The alloy version of the bike piloted to DH World Championships glory last year has impressed us in the past, but how does it stack up in the face of new competition?
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Specialized’s striking asymmetric frame design makes it easier to remove the shock for servicing or to swap springs, but mostly it just looks cool. The unique thing here is the suspension.
While the Demo uses Specialized’s proven ‘FSR’ Horst link rear end, it differs from its other bikes because the main pivot is concentric with (and houses) the bottom bracket. This means the frame’s centre of mass is lower and the chain’s effect on the suspension is reduced.
The theory is that this gives a more supple action, but at the expense of pedalling efficiency. At least you get decent heel clearance thanks to the 12x135mm (rather than the usual 12x157mm) rear hub spacing.
Specialized Demo 8 I Alloy kit
The Fox Van RC coil shock offers compression and rebound adjustment, and the BoXXer Team fork gets the superior Charger damper.
Specialized’s Butcher tyres are surefooted, if slow. Instead of of seven-speed SRAM GX DH gearing, the Demo gets a 10-speed cassette (and chain) with three sprockets removed. This set-up is a little noisy, but shifts just fine. The only spec disappointment is the underpowered SRAM Guide R brakes.
Specialized Demo 8 I Alloy ride impressions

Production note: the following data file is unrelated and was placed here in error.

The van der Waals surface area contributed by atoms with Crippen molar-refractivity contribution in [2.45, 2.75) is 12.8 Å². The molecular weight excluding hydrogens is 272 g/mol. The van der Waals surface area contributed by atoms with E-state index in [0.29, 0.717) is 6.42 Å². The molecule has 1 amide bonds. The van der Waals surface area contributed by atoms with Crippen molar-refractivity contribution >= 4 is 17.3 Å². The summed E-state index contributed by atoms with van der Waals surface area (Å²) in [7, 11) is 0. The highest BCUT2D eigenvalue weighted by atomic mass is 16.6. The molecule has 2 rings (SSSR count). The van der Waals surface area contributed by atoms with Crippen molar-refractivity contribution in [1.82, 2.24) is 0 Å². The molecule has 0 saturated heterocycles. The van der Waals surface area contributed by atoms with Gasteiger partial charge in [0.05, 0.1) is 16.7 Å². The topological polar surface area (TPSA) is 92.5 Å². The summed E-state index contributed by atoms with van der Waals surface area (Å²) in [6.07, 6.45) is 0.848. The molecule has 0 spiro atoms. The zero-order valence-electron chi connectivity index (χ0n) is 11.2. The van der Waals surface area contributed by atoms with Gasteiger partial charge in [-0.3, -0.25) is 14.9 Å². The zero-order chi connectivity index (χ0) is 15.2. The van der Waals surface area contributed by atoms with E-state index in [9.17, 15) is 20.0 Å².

In the car park, the long-stroke shock and 500lb/in spring make the Demo’s suspension feel firmest, but out on the trail it’s supple and forgiving. This allows you to ride roughshod through high-speed boulder fields with less pedal interaction being transmitted through the chain, which is a huge benefit for flat-pedal riders. Lean the bike over and it grips well too.
When things get steep and hairy, the low bottom bracket helps things feel planted and secure, although the relatively short (430mm) chainstays mean it’s still easy to pick up the back end and change line in the tightest, steepest terrain.
It’s not all roses, though. The downside of that low bottom bracket is that you’ll often find your feet dragging on the insides of ruts, and pedalling through rocky terrain requires careful timing. When you do get the power down, the Demo slouches into its travel and feels lazy to get moving.
Its suspension is easy to bottom out, too, because there isn’t much progression built into the linkage. When landing hard, I felt it reach the bump stops a little too easily. Also, while the Specialized has superb off-camber traction, it slouches back a little when pushed hard into berms.
The short back end (430mm) and long front centre mean the bike’s weight balance is naturally rearward, especially in this XL size. Add the wallowy rear suspension and this can cause the front wheel to go light and lose grip at times.
To check it wasn’t the tyres that were to blame, I swapped wheels with the Nukeproof Pulse Comp that was also on test. This only made matters worse, as the High Roller IIs had less cornering grip than the stock Butchers. To get round the problem, I added more compression damping to the shock and reduced the fork damping, while adopting a more forwards stance in the turns.
I could have fitted an even firmer spring and/or added even more compression to the shock, but this would have compromised the off-the-top sensitivity that I love.
The Demo offers a superbly planted, stable and engaging ride. If I was being picky, I think the chainstays are a tad short for this XL size and the suspension is a little linear for those who like to push really hard into turns and jumps. But if you want to float down the roughest, steepest, most technical tracks around, this is the bike for you.